Phillies Should Pursue Ichiro in Free Agency Over the Offseason

Adding an all-time great to the dugout would help the Phillies take their next step

Despite turning 43-years-old next season, Ichiro has continued to dazzle on the baseball field. While he’s not collecting 250 hits or stealing 50 bases, the leadership, work ethic, and pure hitting ability is something even more valuable for a franchise.

Both Phillies manager Pete Mackanin and general manager Matt Klentak have acknowledged their interest in adding a veteran bat to the roster over the offseason. There’s no better bat to bring to the table than Ichiro’s.

In 137 games this season, Ichiro has hit .291 with 93 hits. One of those hits was the 3,000th of his major league career.

More importantly though is the example and leadership Ichiro brings to a team. With an extremely young lineup, giving the players an opportunity to watch Ichiro’s preparation and demeanor is invaluable.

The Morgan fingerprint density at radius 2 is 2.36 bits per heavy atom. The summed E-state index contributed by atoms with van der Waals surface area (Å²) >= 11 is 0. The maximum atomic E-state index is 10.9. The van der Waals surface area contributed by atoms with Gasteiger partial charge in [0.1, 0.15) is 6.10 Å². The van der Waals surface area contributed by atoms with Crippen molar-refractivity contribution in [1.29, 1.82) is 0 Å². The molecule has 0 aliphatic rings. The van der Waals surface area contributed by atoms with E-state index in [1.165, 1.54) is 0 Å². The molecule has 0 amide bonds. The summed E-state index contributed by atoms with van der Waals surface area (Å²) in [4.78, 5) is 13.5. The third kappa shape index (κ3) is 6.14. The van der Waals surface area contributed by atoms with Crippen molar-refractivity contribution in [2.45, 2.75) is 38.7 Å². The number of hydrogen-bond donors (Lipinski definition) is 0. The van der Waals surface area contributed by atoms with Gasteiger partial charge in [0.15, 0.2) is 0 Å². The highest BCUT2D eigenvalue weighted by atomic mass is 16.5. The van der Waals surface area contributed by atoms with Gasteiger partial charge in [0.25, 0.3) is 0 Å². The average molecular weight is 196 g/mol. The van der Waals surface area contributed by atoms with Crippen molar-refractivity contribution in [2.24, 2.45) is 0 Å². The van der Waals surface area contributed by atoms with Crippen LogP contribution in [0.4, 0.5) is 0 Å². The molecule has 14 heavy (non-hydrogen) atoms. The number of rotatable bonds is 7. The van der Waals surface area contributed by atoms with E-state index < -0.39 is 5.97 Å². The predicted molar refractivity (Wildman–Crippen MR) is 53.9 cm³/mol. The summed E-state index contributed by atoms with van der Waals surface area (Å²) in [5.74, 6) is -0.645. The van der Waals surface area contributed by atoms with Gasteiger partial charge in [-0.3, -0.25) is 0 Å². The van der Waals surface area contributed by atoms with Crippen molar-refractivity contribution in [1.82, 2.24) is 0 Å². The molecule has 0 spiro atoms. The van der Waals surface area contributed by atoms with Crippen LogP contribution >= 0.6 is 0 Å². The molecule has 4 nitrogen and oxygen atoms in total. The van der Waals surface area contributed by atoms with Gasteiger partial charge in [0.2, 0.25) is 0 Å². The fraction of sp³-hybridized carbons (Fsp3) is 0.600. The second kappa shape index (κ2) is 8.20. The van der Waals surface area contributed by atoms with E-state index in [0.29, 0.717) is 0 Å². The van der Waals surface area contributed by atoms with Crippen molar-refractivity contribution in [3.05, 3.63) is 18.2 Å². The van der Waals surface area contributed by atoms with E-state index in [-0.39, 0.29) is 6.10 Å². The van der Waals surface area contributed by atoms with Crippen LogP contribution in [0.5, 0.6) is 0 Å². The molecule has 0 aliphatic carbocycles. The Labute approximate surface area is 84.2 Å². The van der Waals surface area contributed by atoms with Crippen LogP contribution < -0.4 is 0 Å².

Players such as Odubel Herrera, Maikel Franco, and Freddy Galvis could learn a thing or twenty from the Wizard.

Ichiro would not be your everyday right fielder, but I would platoon him with Aaron Altherr and use him as a pinch-hitter. Once the summer rolls around and you (hopefully) bring Nick Williams up, Ichiro can teach plate discipline and hitting. At the trade deadline, Ichiro would be a valuable chip to a team looking for a role player down the stretch.

It’s almost impossible to project who will be in Philadelphia next year. Looking at the current roster, here are all the players over the age of 30: Ryan Howard, A.J. Ellis, Charlie Morton, Andres Blanco, Frank Herrmann, Matt Harrison, Emanuel Burris, Darin Ruf.

You can make a very good argument that none of those players will be playing in Phillies pinstripes next year.

So without question, Ichiro would be a perfect addition to the Phillies 2017 roster. Much of this will depend on his situation in Miami, where he has a club option for next year. If the Phillies were to acquire him, he would be invaluable on and off the field to one of the youngest rosters in baseball.

This article originally appeared on